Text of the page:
And we got to say, it isn’t surprising that Saudi Arabia would find a willing participant in the PGA Tour: a right-wing, good-old-boy organization, steeped in a good-old-boy brand of racism, sexism, and plantation nostalgia.

Now it will happily re-embrace golfers it branded as traitors, literally, for leaving for LIV, such as Phil Mickelson, who took $200 million of Saudi money to leave the PGA Tour. At the time he took that nine-figure check, Mickelson said, and I quote, “The Saudis are scary mother bleepers to get involved with.”

Referring to Washington Post journalist Jamal Khashoggi, a Saudi citizen; who wasn’t just killed, but beheaded and dismembered with a bone saw; Mickelson said, “We know they killed Khashoggi, and have a horrible record on human rights. They execute people over there for being gay. Knowing all of this, why would I even consider it? Because this is a once-in-a-lifetime opportunity to reshape how the PGA Tour operates.”

Now, Mickelson later apologized for these comments: not to the Khashoggi family, and not to LGBTQ people. He apologized to the Saud Royal Family.

The PGA Tour’s lack of human rights principles should surprise only the most naive among us. This is an organization that of course had a soft spot for Donald Trump. But then, of course, Trump also threw his lot in with the LIV Tour as part of his greasy charm offensive towards the Saudi Royal Family.

Part of the price for getting close to the family was ignoring the murder of Khashoggi. And in return, LIV sent several tournaments to Trump-owned clubs. And a Saudi sovereign wealth fund, led by the crown prince, invested 2 billion in Trump’s son-in-law Jared Kushner’s new private equity firm just six months after Trump left office. Disgusting.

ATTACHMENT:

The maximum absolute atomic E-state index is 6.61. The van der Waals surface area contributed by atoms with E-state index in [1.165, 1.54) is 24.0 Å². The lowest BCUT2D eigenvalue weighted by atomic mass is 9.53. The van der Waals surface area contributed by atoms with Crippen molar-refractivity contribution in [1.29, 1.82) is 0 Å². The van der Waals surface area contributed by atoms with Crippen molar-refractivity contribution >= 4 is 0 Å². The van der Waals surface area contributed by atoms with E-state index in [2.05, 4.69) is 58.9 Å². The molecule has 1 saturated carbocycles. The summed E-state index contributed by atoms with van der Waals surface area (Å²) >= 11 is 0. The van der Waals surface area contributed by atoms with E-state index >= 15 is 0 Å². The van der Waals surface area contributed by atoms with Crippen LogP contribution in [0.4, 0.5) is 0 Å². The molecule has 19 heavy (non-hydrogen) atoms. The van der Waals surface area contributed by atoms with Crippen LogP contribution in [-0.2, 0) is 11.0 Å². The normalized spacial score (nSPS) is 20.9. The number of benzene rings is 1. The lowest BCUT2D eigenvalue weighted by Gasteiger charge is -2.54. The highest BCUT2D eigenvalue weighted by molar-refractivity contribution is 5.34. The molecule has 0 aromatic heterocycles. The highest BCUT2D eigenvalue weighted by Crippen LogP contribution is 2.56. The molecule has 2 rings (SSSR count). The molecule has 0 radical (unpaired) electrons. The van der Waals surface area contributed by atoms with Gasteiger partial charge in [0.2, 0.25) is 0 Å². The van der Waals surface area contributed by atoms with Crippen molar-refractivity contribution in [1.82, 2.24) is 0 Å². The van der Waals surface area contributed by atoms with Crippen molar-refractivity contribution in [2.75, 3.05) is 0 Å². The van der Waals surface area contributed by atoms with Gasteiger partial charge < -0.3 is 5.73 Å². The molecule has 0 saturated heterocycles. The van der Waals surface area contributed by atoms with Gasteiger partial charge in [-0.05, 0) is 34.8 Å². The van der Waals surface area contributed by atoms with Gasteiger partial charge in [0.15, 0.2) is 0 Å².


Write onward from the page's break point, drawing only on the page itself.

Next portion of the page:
What’s particularly depressing about this episode is that last year Trump presciently, it must be said, mocked to the golfers who stayed with the PGA Tour and got on their high horses about Saudi human rights abuses. I want to read Trump’s words, painful though it may be.

He wrote on Truth Social, his idiotic social media page, “All those golfers who remain loyal to the very disloyal PGA in all its different forms will pay a big price when the inevitable merger with LIV comes, and you get nothing but a big thank you from PGA officials who are making millions of dollars a year. If you don’t take the money now, you’ll get nothing after the merger takes place, and only say how smart the original signees were.”

Now, that unnamed PGA Tour player we quoted earlier … who asked whether the moral of this story is to always just take the money … In Trump’s view, clearly that answer is “Yes.” Only suckers look past the money to focus on the blood on the floor.

That thinking has now won the day among the PGA Tour brass. These are the politics of golf, writ clear and writ large. Authoritarian, angered at the thought of social responsibility, hostile to progress, and always looking for some big whale to suck up to, with no regard to nationality or body count.

Shame on any of us who thought this could have ended up in any way other than the Saudi Arabian Royal Family gobbling up professional men’s golf, while the ham-faced PGA Tour fat cats look away from Saudi atrocities, and count the cash. Unreal, except all too real.